Abundance Wealth Planning specializes in helping attorneys like you achieve your financial goals with peace of mind. We have built an attorney-focused practice by understanding the unique challenges and opportunities facing law partners.

Early Career

Meet Andrew. She came from a family of doctors, but was more interested in saving lives through justice than a scalpel. (And, frankly, she did not like the sight of blood.) Angela attended Stanford Law and was thrilled to be hired by the firm at which she interned for two summers. She studied and passed the bar, then settled into 80+ hour work weeks and an apartment full of roommates.

Angela’s first paychecks barely covered her rent, food, and dry cleaning. But she remembers feeling pride earning her own way and establishing independence.

It was a wonder she met her future husband so easily, since she hardly had time to date. She and Michael, an elementary school teacher, were married during her second year with the firm, and they moved into a small apartment. While they had two incomes, they still struggled to make ends meet. Their dual salaries and combined savings created more questions than answers as they considered accelerating payment of law school debt, building a bigger emergency fund, saving for a home, and contributing to their retirement plans. It seemed clear that they should contribute enough to their retirement plans to take advantage of both the company matches and growth through compounding; however, less clear was the decision whether to contribute to a regular 401(k) or a Roth 401(k).

Beginning your career, you have many financial decisions to make that will influence your future. These choices will set the course for your life, and determine your experiences now and down the road. Establishing a solid financial foundation – and good financial habits – are important steps towards gaining the freedom and flexibility to live life the way you want.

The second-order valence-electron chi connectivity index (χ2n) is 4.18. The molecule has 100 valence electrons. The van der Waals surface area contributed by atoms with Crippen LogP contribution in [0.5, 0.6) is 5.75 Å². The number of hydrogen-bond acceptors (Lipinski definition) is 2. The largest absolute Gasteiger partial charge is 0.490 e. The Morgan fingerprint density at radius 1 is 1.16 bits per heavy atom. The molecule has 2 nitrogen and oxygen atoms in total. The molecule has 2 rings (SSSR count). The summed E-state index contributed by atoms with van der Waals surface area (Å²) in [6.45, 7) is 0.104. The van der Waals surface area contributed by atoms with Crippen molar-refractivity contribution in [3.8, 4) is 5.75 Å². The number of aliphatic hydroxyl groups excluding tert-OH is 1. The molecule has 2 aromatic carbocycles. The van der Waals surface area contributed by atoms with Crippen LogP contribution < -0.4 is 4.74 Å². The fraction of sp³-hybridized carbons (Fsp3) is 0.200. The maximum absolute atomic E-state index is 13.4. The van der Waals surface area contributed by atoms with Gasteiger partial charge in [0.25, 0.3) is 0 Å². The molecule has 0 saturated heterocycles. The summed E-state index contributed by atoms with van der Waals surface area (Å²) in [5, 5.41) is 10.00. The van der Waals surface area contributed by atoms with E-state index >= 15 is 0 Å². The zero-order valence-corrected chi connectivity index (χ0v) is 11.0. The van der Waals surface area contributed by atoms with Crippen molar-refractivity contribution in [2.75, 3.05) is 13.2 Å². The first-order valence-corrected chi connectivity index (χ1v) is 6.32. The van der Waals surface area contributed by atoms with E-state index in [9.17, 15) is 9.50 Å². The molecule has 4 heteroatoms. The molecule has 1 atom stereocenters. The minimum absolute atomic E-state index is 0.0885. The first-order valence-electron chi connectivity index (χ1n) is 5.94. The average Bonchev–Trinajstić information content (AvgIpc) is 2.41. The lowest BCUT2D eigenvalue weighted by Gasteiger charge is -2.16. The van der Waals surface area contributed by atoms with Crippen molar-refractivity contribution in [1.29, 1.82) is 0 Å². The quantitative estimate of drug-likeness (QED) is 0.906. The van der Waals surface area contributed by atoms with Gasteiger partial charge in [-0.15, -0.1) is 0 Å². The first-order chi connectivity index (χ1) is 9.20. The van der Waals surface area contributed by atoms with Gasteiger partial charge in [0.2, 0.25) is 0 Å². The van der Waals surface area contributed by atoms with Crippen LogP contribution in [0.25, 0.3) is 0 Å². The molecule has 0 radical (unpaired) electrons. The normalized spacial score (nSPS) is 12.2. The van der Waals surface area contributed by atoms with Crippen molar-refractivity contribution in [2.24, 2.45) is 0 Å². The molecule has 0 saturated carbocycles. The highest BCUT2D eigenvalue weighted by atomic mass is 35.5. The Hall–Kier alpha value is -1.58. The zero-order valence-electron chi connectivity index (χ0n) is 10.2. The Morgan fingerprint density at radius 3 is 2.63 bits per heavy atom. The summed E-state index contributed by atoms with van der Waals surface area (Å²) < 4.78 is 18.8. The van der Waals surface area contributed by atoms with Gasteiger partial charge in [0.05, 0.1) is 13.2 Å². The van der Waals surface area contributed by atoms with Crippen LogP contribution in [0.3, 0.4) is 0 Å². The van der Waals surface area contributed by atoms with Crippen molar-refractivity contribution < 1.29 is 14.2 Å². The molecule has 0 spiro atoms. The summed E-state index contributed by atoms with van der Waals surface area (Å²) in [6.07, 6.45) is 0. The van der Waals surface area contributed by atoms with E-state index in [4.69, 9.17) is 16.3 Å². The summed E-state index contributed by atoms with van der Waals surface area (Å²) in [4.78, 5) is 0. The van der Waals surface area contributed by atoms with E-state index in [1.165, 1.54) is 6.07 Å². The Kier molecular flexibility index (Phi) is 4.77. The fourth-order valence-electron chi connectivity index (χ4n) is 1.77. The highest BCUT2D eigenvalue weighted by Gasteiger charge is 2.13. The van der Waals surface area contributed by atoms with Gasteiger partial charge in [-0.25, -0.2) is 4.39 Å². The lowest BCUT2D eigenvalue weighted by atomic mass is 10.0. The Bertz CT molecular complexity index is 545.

Senior Associate / Jr. Partner

Meet Dave. His wife Samantha just learned she was pregnant with twin boys. They moved into a starter condo, securing the down payment with some savings and a little help from their parents. As life became busier, they debated on the merits of Samantha working and hiring a nanny. She decided to continue working as she felt strongly about her career and they felt they needed the dual income.

Their assets started to build but debts accumulated in tandem as they took on a mortgage, cars, and child care expenses. Savings became more critical as they began preparing for their boys’ futures and their own. They met with their financial advisor to discuss tax-efficient investing, including establishing 529 college savings plans and Roth IRAs. Their advisor also helped them navigate life and disability insurance and recommended the establishment of a basic estate plan, important to protecting their family from unforeseen circumstances.

At this growth stage, you are likely ready to establish a home and a family. With multiple priorities, you need to organize and strategize for your future more formally, including establishing a plan and a tax-efficient portfolio.

Partner Phase

Meet William. William and his partner have accumulated assets over time, and they considered purchasing a vacation home in Palm Springs. They concluded that the costs of owning a second home far outweighed the benefits, so they created a budget for periodic vacations. Moreover, they did not anticipate benefitting from any kind of tax advantages. (If they used the home as a rental income property, losses could be deducted against only the rental income not personal income. They also could not use the property for personal use more than 14 days in a given year.) In addition, they established a donor-advised fund using appreciated securities from their investment account to enhance tax advantages and more easily manage their charitable giving.

As William began increasing his net worth as well as his profile at the firm, his liability exposure also went up. While his firm covered errors, omissions, and malpractice, he needed to make sure he was adequately covered for personal liability. He worked with their financial advisor to determine their family’s total net worth and purchased an umbrella policy to protect their wealth.

Periodically William would contact their financial advisor to discuss private equity funds that came his way as a partner. He wanted to confirm that they fit into his overall portfolio in terms of their impact on liquidity, diversification, and overall risk management. As time passed, William and his partner’s boys went off to college, and William continued to work very long hours. His partner had retired a few years earlier, and he began to consider what it would be like to transition from active partner to active retirement.

Once you’ve made partner, you hit your stride and begin to accumulate assets. The transition from employee to equity partner takes careful planning and attention to help ensure a steady cash flow. After a few years, you will begin accumulating more income and will then need to focus on present and future priorities, including your retirement and your children’s education.